You don’t want that. You might also end up quarantining or rejecting legitimate emails from your brand. You definitely don’t want that, either.

p=none is a good policy to start with so you can see where things stand initially. It’s the monitoring step. You can get a sense of your current data and the reality it represents, and then begin adjusting your DMARC record over time.

Quarantine policy: p=quarantine

The next policy option is ‘quarantine’. This DMARC policy instructs email receivers to filter emails that fail the DMARC checks into the recipient’s spam folder. Then, it sends the DMARC report to an email address you specify, just like with the ‘p=none’ policy.

So, quarantining emails means that recipients can still see and open problematic emails, but they’ll be in their spam folder.

Reject policy: p=reject

The third policy option is ‘reject’. Like the others, it also sends a DMARC report. But additionally, this option completely rejects emails that fail DMARC checks and blocks them from ever reaching the recipient’s email inbox. 

As you monitor and adjust your DMARC record, your goal is to reach a point where you can confidently reject all emails from spammers and spoofers attempting to profit off of your brand.

The ‘rua’ tag

The ‘rua’ tag specifies the email address you want to receive all aggregated DMARC reports that will get created whenever an email fails authentication. It looks like this:It looks like this:

You can add any email address you choose to the ‘rua’ tag, or even specify multiple ones.

However, you’ll want to make sure you create a new email address that will only be used for this purpose. You might get a lot of DMARC reports – probably one per day – and you don’t want to clog up your other email addresses with them.

The ‘ruf’ tag

The ‘ruf’ tag indicates the email address where the forensic reports of DMARC failures will be sent. These forensic reports contain additional details about each email that fails to pass authentication.

The tag looks something like this:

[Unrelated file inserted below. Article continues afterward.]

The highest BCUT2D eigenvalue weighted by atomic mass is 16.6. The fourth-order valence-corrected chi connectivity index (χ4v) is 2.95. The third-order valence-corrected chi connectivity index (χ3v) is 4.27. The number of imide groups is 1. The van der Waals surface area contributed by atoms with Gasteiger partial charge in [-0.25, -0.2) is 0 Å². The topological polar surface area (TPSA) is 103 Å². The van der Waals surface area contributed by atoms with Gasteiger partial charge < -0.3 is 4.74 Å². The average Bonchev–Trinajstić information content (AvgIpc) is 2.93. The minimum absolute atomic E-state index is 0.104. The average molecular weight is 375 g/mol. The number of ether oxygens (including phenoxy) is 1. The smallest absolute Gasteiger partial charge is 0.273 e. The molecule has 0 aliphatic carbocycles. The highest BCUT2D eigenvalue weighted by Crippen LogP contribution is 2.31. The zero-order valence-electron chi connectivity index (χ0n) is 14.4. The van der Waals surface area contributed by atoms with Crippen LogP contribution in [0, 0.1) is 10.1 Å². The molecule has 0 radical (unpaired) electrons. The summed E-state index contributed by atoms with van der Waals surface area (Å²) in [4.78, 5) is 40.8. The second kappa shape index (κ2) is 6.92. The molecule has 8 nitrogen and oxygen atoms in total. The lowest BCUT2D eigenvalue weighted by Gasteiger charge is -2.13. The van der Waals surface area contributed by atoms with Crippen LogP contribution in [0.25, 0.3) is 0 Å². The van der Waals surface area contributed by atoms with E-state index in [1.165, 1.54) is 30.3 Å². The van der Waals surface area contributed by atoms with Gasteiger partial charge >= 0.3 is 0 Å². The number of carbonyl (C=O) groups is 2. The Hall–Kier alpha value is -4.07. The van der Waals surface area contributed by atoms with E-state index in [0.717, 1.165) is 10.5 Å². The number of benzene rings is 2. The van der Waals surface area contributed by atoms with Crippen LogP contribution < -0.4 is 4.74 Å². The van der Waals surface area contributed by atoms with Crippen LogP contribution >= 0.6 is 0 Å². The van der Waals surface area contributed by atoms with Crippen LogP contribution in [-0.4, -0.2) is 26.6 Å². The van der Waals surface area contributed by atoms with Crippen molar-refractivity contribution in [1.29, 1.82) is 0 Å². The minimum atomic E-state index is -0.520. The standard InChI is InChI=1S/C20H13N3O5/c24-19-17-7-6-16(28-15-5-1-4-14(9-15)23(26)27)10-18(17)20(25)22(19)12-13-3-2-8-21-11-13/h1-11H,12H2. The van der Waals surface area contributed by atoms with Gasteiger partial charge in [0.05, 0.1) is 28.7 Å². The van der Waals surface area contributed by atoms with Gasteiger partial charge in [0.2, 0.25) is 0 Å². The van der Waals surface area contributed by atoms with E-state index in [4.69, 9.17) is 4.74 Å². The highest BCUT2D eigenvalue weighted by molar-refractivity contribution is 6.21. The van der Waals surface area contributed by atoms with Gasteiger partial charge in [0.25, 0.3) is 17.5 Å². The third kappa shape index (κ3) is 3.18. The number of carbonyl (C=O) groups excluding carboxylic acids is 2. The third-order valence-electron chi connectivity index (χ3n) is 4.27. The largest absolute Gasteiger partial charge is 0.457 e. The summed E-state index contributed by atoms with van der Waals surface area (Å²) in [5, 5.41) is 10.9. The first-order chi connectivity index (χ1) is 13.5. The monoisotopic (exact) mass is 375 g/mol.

You’ll get emails with forensic reports in real time, meaning you’ll get many more of these than the aggregate ones. So, again, make sure you identify a dedicated email address for these reports.

But unlike the ‘rua’ email address, which can be anything, the address you specify in your ‘ruf’ tag must be from the domain that published the DMARC record.

The ‘rf’ tag

The ‘rf’ tag specifies the format for the reports you’ll receive. Currently, ‘afrf’ is the only value in use, so there isn’t necessarily a strong reason to do this, other than to further strengthen your DMARC record.

Oh, and in case you were wondering, ‘afrf’ stands for aggregate failure reporting format.

The ‘pct’ tag

The ‘pct’ tag allows you to control what percentage of emails that fail authentication get quarantined or rejected.

In other words, if you select ‘p=quarantine’ or ‘p=reject’, but do not select a ‘pct’ other than 100, 100% of failing emails – that is, all emails – will get quarantined or rejected.

If you’re just starting with your DMARC authentication, it might be wise to start off with a lower percentage, such as 10%, and make sure the emails failing your DMARC policy are correctly flagged.

For example, you might begin with ‘p=quarantine’ and ‘pct=10’. This would mean that 10% of emails that fail authentication will get quarantined into the spam folder, and the remaining 90% will pass through to the inbox.

Over time, the goal is to have your ‘pct’ value set to 100. So, if you decide to start it off lower, be sure to monitor your data and increase this percentage as you gain confidence the policy is working as it should.

Other DMARC record tags

We’ve covered the basic tags in the section above, but these are not the only pieces of information that can be added to your DMARC record.

There are several other tags that can be included to provide additional instructions for mailbox providers. Here are a few important ones:

The ‘sp’ tag

By default, a DMARC policy is hierarchy based, meaning any policy applied at the top level will filter through to all subdomains.

The ‘sp’ tag allows you to change the DMARC policy for your subdomains. It works in the same way as the policy (‘p’) tag from earlier, and has the same three options – none, quarantine, and reject –, but they can differ from what you specify for your ‘p’ values.

For example, suppose you never intend to send any emails from any subdomains and want to prevent spoofers from attempting to do so. You might use this combination of tags in your DMARC record: p=none; sp=reject.

In this example, the ‘p’ value applies to your main domain, and the ‘sp’ value applies to all possible subdomains.

If you have a variety of email addresses and use various subdomains as part of your email communications, you may want to start off with sp=none to see some DMARC reports and study the data before taking action.

The ‘adkim’ tag

The ‘adkim’ tag gives you two options for defining what an email must do to pass your DKIM authentication, and it can be set to ‘s’ for strict or ‘r’ for relaxed. If you don’t set this value, it defaults to relaxed.

  • Strict (‘s’) means an email passes the DKIM portion of DMARC authentication only if the entire ‘d=’ field in the DKIM signature exactly matches the From address.

  • Relaxed (‘r’) means that email messages will pass if the DKIM ‘d=’ field matches only the root domain of the From address.